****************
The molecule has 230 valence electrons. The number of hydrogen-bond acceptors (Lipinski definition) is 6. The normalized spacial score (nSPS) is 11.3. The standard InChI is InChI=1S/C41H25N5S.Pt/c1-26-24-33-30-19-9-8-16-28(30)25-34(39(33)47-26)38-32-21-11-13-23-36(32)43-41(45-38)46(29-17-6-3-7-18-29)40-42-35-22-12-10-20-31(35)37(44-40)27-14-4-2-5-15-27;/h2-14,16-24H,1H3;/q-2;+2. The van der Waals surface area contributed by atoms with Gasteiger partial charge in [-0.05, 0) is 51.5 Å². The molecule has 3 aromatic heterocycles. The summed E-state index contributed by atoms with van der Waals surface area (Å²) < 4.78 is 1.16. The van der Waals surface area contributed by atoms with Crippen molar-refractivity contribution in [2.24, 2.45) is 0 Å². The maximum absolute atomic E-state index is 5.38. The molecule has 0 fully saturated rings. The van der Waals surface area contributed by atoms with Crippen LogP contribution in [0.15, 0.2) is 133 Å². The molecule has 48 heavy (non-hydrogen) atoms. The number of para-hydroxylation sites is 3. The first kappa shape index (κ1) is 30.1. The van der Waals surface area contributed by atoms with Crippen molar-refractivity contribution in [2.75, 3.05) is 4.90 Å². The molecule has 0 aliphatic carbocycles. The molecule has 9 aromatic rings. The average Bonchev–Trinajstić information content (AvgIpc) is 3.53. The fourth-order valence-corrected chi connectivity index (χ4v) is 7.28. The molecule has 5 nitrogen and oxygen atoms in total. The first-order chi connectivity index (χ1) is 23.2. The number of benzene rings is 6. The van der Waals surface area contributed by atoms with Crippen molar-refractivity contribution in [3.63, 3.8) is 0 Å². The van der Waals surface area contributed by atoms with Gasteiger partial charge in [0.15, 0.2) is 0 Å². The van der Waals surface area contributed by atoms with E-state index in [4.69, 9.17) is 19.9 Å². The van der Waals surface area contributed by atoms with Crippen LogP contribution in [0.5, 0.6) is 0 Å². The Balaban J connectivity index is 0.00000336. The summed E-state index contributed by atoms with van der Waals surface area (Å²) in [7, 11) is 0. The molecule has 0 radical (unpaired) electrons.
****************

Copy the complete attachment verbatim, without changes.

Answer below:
The molecule has 230 valence electrons. The number of hydrogen-bond acceptors (Lipinski definition) is 6. The normalized spacial score (nSPS) is 11.3. The standard InChI is InChI=1S/C41H25N5S.Pt/c1-26-24-33-30-19-9-8-16-28(30)25-34(39(33)47-26)38-32-21-11-13-23-36(32)43-41(45-38)46(29-17-6-3-7-18-29)40-42-35-22-12-10-20-31(35)37(44-40)27-14-4-2-5-15-27;/h2-14,16-24H,1H3;/q-2;+2. The van der Waals surface area contributed by atoms with Gasteiger partial charge in [-0.05, 0) is 51.5 Å². The molecule has 3 aromatic heterocycles. The summed E-state index contributed by atoms with van der Waals surface area (Å²) < 4.78 is 1.16. The van der Waals surface area contributed by atoms with Crippen molar-refractivity contribution in [2.24, 2.45) is 0 Å². The maximum absolute atomic E-state index is 5.38. The molecule has 0 fully saturated rings. The van der Waals surface area contributed by atoms with Crippen LogP contribution in [0.15, 0.2) is 133 Å². The molecule has 48 heavy (non-hydrogen) atoms. The number of para-hydroxylation sites is 3. The first kappa shape index (κ1) is 30.1. The van der Waals surface area contributed by atoms with Crippen molar-refractivity contribution in [2.75, 3.05) is 4.90 Å². The molecule has 0 aliphatic carbocycles. The molecule has 9 aromatic rings. The average Bonchev–Trinajstić information content (AvgIpc) is 3.53. The fourth-order valence-corrected chi connectivity index (χ4v) is 7.28. The molecule has 5 nitrogen and oxygen atoms in total. The first-order chi connectivity index (χ1) is 23.2. The number of benzene rings is 6. The van der Waals surface area contributed by atoms with Crippen molar-refractivity contribution in [3.63, 3.8) is 0 Å². The van der Waals surface area contributed by atoms with Gasteiger partial charge in [0.15, 0.2) is 0 Å². The van der Waals surface area contributed by atoms with E-state index in [4.69, 9.17) is 19.9 Å². The van der Waals surface area contributed by atoms with Crippen LogP contribution in [0.5, 0.6) is 0 Å². The Balaban J connectivity index is 0.00000336. The summed E-state index contributed by atoms with van der Waals surface area (Å²) in [7, 11) is 0. The molecule has 0 radical (unpaired) electrons.